Reviving Europe’s Universities

Europe’s universities suffer from “Wimbledon syndrome”: they invented the game, but nowadays they stand no chance of being champions. Higher spending on research and development would help, but not without far-reaching institutional reforms.

COPENHAGEN -- Writing at home sometime ago, with Wimbledon on TV in the background, it occurred to me that just as Britain hosts the world’s top tennis tournament but never wins it, so we Europeans are in a similar situation with education.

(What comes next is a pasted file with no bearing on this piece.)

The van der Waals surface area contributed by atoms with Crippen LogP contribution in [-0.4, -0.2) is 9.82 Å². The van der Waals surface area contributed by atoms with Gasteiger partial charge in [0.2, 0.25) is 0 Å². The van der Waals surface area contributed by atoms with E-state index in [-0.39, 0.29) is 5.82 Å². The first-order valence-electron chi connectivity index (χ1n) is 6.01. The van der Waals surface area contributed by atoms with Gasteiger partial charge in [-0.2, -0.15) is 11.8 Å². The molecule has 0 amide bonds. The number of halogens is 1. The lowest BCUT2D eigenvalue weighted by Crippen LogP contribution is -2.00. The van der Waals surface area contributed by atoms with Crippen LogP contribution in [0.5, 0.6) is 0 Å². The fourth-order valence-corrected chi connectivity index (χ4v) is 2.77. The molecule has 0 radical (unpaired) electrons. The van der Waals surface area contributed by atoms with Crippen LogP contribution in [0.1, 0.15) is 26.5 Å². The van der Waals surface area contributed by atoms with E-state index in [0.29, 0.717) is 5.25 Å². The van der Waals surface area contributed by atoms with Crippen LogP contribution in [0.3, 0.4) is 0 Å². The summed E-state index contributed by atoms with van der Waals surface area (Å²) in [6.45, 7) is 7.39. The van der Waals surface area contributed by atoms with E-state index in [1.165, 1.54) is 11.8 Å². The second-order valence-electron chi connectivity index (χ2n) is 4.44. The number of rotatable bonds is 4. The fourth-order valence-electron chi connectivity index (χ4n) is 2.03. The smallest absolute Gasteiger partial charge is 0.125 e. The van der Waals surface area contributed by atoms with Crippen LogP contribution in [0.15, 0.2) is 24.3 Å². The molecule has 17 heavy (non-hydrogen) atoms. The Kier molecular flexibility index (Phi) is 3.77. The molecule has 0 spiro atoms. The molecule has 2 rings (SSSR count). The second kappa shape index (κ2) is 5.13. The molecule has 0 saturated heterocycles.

The world’s first university was Plato’s Academy in Athens, venerable old universities are scattered across Europe from Coimbra to Cambridge to Copenhagen, and the modern university, uniting research and education, was pioneered by Wilhelm von Humboldt in Berlin. Yet today, universities in the United States easily outperform their European counterparts.

Less than 2% of the European Union’s GDP is devoted to research, compared to 2.5% in the US and 3% in Japan. Spending per student on tertiary education is just over $9,000 in France, slightly under $11,000 in Germany, and almost $12,000 in the UK. Some EU countries, such as Denmark, do better, but still lag far behind the US, which spends more than $25,000.

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